The prime ministers of India and Pakistan are set to meet on the sidelines of the Non-Aligned Movement summit, sparking hopes of a resumption of peace talks between the nuclear rivals.
Yousuf Raza Gilani of Pakistan and Manmohan Singh of India were to meet at the summit venue in the Red Sea resort of Sharm el-Sheikh, where more than 50 heads of state from the developing world are gathered for a two-day summit that began on Wednesday.
Relations between India and Pakistan, who have fought three wars, worsened dramatically after last year's bombings in the Indian commercial capital Mumbai which killed 166 people and were blamed by New Delhi on the banned Pakistani militant group Lashkar-e-Taiba(LeT).
Singh has voiced hope that Pakistan will promise action against those behind the attacks when he meets Gilani for the second high-level talks between the two sides since the Mumbai raids.
Pakistan on Wednesday expressed some optimism over the direction relations were taking.
"There has recently been some forward movement in our relations with India," Gilani told participants at the summit.
|The Indian (left) and Pakistani flags|
"We hope to sustain this momentum and move towards comprehensive engagement. We believe durable peace in South Asia is achievable," he said.
The Mumbai siege left in tatters a fragile peace process launched in 2004 to resolve all outstanding issues of conflict between the neighbours, including a territorial dispute over the divided Himalayan territory of Kashmir.
Peace "will be facilitated by the resolution of all outstanding disputes, including Jammu and Kashmir," Gilani said.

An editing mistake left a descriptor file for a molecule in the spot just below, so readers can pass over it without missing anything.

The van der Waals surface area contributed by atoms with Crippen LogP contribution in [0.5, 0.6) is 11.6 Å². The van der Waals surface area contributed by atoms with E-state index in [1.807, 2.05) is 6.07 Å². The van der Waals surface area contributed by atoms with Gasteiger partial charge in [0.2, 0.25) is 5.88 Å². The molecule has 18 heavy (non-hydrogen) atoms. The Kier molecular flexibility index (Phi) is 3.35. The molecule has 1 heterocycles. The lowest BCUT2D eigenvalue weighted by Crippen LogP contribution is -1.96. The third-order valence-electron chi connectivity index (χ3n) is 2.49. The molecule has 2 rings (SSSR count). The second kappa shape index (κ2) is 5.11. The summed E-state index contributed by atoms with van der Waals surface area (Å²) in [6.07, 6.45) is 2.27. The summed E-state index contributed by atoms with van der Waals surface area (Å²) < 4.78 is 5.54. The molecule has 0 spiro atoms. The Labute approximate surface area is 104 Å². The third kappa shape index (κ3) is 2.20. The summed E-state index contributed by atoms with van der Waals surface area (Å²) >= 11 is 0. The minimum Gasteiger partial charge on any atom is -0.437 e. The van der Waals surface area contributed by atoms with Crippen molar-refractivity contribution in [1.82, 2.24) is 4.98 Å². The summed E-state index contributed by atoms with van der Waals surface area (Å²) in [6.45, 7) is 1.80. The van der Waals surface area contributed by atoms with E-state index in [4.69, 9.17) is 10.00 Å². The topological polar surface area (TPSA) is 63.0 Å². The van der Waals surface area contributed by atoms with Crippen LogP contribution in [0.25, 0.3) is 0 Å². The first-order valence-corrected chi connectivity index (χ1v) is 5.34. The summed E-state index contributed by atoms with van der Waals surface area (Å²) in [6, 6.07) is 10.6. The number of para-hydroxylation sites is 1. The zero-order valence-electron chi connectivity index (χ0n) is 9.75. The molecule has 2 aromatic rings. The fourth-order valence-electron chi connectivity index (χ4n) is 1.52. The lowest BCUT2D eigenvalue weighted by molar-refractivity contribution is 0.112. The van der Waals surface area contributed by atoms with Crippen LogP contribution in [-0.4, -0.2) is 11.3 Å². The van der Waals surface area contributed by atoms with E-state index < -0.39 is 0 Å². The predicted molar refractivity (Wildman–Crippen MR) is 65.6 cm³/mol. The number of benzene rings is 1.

Indian foreign secretary Shiv Shankar Menon has been holding talks with his Pakistani counterpart Salim Bashir since Tuesday in preparation for the meeting between Singh and Gilani.
Menon told a press conference Wednesday night that the talks were continuing.
"We have had good detailed discussions. We are still in the process of talking to each other," he said.
Singh has voiced hope that Pakistan will promise action against those behind the attacks when he meets Gilani for only the second high-level contact between the two sides since the Mumbai bombings.
Pakistan has said that it would "probably" put the five accused of involvement in the attacks on trial next week.
More than 50 heads of state from the developing world are gathered at the summit to tackle the fallout from the global economic meltdown, with calls for a "new world order" to prevent a repeat of the crisis.
Cuban President Raul Castro said in a speech at the opening session on Wednesday that the financial crisis had hit developing nations the hardest.
"Every country in the world must seek just solutions to the global economic crisis," Castro told the 118-member body.
"We call for a new monetary and economic world order... we must restructure the world financial system to take into consideration the needs of developing countries."
India said members should play a bigger role on the world stage.
"Developing countries must be fully represented in the decision-making levels of international institutions," Singh said.
India, along with host Egypt, is one of the founding members of the NAM, the largest grouping of countries outside of the United Nations, aimed at giving a voice to the developing world.
Founded in 1955, NAM's 118 member states represent around 56 percent of the global population. NAM states consider themselves not formally aligned with or against any major power bloc.